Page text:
The Mindset of Effective Leaders

In the book Multipliers: How the Best Leaders Make Everyone Smarter (HarperBusiness, 2010), authors Liz Wiseman and Greg McKeown interviewed and assessed more than 150 leaders on their managerial practices. The authors divide leaders into two camps, based on the results they achieve: multipliers or diminishers. Leadership effectiveness can be judged on a continuum. The following table outlines the differences in these leaders’ approaches: Challenge Diminisher’s Mindset Multiplier’s Mindset How would you manage talent? I must closely supervise people if I want them to complete assigned tasks. If I can identify people’s genius, I can watch them succeed on their own.   How would you motivate for outcomes?   Pressure increases performance. People’s best ideas must be given, not taken.   How would you solve problems? I need to have all the answers. People get smarter by being challenged.   How would you run debates? There are only a few people worth listening to. With enough minds, we can figure it out.   How would you develop your people? People will never be able to figure things out without me. People are smart and will figure things out independently. (Source: Multipliers: How the Best Leaders Make Everyone Smarter, by Liz Wiseman and Greg McKeown) Leading like a multiplier requires more than mimicking the approaches described above. You must believe in your people’s capabilities and trust them to use their intelligence and creativity to develop their own solutions. Act as a guide instead of an expert to achieve buy-in and self-sufficiency. It requires that leaders truly believe that people are smart, motivated, and respond well to coaching. In the work...

Genius-Makers: How to Produce More with Less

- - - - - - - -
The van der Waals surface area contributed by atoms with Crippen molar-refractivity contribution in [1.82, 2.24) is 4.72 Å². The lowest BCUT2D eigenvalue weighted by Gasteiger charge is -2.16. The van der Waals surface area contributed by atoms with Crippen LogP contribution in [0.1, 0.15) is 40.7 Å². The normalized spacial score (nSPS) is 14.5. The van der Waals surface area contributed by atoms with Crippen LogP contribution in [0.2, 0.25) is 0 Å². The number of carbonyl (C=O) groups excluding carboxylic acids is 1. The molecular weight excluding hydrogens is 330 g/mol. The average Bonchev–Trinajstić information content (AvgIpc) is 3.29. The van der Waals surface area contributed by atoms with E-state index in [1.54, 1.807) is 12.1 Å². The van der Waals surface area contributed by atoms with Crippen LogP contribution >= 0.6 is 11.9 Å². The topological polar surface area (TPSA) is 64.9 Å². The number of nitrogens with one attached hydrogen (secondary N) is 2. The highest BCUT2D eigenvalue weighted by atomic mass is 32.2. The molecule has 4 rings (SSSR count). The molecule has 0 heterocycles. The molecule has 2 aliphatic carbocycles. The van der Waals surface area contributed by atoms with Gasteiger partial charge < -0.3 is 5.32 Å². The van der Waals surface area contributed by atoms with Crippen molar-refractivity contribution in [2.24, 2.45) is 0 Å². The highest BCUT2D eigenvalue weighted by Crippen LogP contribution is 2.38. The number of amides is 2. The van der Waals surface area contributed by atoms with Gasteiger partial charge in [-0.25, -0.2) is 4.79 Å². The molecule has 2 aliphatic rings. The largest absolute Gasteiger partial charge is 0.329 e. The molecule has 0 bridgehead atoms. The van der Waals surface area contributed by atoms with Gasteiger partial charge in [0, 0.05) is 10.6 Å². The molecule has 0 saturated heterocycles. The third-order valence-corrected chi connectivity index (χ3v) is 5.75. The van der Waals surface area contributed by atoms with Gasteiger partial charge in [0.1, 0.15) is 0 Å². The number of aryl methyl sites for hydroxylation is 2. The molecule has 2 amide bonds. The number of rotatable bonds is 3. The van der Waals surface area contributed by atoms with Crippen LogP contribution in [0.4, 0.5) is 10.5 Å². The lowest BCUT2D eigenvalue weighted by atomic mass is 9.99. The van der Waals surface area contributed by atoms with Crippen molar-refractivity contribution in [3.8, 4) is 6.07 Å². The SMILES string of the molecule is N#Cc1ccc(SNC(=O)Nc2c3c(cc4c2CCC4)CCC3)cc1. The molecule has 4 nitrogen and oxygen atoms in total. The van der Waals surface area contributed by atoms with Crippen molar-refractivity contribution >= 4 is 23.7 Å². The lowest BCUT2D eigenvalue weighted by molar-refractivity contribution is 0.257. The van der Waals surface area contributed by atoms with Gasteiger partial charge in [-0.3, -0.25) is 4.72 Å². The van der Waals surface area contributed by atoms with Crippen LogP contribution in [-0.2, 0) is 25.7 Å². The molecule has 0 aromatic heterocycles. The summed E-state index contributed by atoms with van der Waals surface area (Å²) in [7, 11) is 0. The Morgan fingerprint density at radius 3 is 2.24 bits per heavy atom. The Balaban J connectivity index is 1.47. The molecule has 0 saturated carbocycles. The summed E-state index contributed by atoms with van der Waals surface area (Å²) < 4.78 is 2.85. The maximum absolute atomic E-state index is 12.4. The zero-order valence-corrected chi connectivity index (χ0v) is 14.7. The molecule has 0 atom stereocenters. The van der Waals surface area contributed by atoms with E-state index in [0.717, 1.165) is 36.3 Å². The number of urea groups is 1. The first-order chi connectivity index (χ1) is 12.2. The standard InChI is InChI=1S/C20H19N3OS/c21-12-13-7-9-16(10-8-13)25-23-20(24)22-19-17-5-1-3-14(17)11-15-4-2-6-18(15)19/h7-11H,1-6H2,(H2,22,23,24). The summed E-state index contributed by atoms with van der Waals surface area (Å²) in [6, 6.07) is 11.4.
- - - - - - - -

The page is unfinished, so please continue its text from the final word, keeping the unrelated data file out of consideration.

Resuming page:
In the book Multipliers: How the Best Leaders Make Everyone Smarter (HarperBusiness, 2010), authors Liz Wiseman and Greg McKeown interviewed and assessed more than 150 leaders on their managerial practices. Their research sheds light on the important differences between the geniuses and the genius-makers: o It isn’t how much you know that matters, but the access you have to what other people know. o Team members should be smart, but success depends on how much of that intelligence you can draw out and put to use. These fundamental differences in mindset separate the geniuses from the genius-makers. People who work for genius-makers say they give more than 100 percent of their energy and abilities (often citing 120 percent). Genius-makers encourage people to stretch their capabilities and “get smarter”. Conversely, those who work for non-genius-makers report giving only 20 to 50 percent on the job. Many leaders tackle productivity challenges by hiring more people and achieving linear growth. Genius-makers have a more efficient and cost-effective approach: They extract the capabilities of the people already employed, achieving more with the same headcount. Genius-makers know that most workers are underutilized and their aptitude can be leveraged with the right kind of leadership. Wiseman and McKeown divide leaders into two camps, based on the results they achieve: multipliers or diminishers. Leadership effectiveness can be judged on a continuum. Some leaders, for example, are unintentionally diminishing, but they can switch directions when armed with the right mindset and communication tools. Leaders are likely to act on one of two extreme beliefs: 1. Diminishing leaders believe their people will never be able to figure things...